CHOWN(8) System Manager's Manual CHOWN(8)
chown - change file owner and group
chown [-h] [-R [-H | -L | -P]] owner[:group] file ...
chown [-h] [-R [-H | -L | -P]] :group file ...
chown sets the user ID and/or the group ID of the specified files.
The options are as follows:
-H If the -R option is specified, symbolic links on the command line
are followed. Symbolic links encountered in the tree traversal
are not followed.
-h Treat symbolic links like other files: modify links instead of
following them. The -h and -R options are mutually exclusive.
-L If the -R option is specified, all symbolic links are followed.
-P If the -R option is specified, no symbolic links are followed.
-R Recurse. Where file is a directory, change the user ID and/or
the group ID of the directory and all the files and directories
in the file hierarchy below it.
The -H, -L, and -P options are ignored unless the -R option is specified;
if none of them are given, the default is to not follow symbolic links.
In addition, these options override each other and the command's actions
are determined by the last one specified.
The owner and group operands are both optional; however, one must be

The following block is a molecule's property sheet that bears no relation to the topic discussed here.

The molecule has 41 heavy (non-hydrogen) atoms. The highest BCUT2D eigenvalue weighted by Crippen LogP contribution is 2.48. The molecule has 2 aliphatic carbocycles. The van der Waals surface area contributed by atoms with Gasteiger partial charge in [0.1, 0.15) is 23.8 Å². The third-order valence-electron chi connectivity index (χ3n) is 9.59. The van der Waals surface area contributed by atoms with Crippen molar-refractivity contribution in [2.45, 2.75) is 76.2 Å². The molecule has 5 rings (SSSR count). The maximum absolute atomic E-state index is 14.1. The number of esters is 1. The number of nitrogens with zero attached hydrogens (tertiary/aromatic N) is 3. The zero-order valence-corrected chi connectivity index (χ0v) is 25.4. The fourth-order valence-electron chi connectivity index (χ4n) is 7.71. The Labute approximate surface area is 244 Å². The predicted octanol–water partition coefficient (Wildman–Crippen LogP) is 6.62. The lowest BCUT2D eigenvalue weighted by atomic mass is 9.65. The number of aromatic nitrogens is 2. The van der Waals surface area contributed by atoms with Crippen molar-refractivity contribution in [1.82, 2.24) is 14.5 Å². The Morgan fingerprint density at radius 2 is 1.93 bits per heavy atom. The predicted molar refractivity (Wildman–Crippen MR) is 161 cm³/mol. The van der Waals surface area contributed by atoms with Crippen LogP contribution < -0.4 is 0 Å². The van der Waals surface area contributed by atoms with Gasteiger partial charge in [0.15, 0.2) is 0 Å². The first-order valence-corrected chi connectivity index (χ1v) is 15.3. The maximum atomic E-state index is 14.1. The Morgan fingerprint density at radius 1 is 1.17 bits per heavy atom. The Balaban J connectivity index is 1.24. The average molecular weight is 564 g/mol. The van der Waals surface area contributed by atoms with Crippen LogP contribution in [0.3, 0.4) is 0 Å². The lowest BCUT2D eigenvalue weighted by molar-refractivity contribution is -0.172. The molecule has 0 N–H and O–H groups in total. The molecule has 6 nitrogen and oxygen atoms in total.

specified. If the group operand is specified, it must be preceded by a
colon (`:') character.
The owner may be either a numeric user ID or a user name. If a user name
is also a numeric user ID, the operand is used as a user name. The group
may be either a numeric group ID or a group name. If a group name is
also a numeric group ID, the operand is used as a group name.
By default, chown clears the set-user-ID and set-group-ID bits on the
file to prevent accidental or mischievous creation of set-user-ID and
set-group-ID programs. This behaviour can be overridden by setting the
sysctl(8) variable fs.posix.setuid to zero.
Only the superuser is permitted to change the owner of a file.
The chown utility exits 0 on success, and >0 if an error occurs.
chgrp(1), find(1), chown(2), fts(3), symlink(7)
The chown utility is compliant with the IEEE Std 1003.1-2008
The ability to specify group without owner is an extension to that
Some non-BSD systems may allow the (non-privileged) owner of a file to
change its ownership.
Previous versions of the chown utility used the dot (`.') character to
distinguish the group name. This has been changed to be a colon (`:')
character so that user and group names may contain the dot character.
OpenBSD 5.9 December 31, 2015 OpenBSD 5.9
[Unix Hosting |
[Engineering & Automation |
Software Development |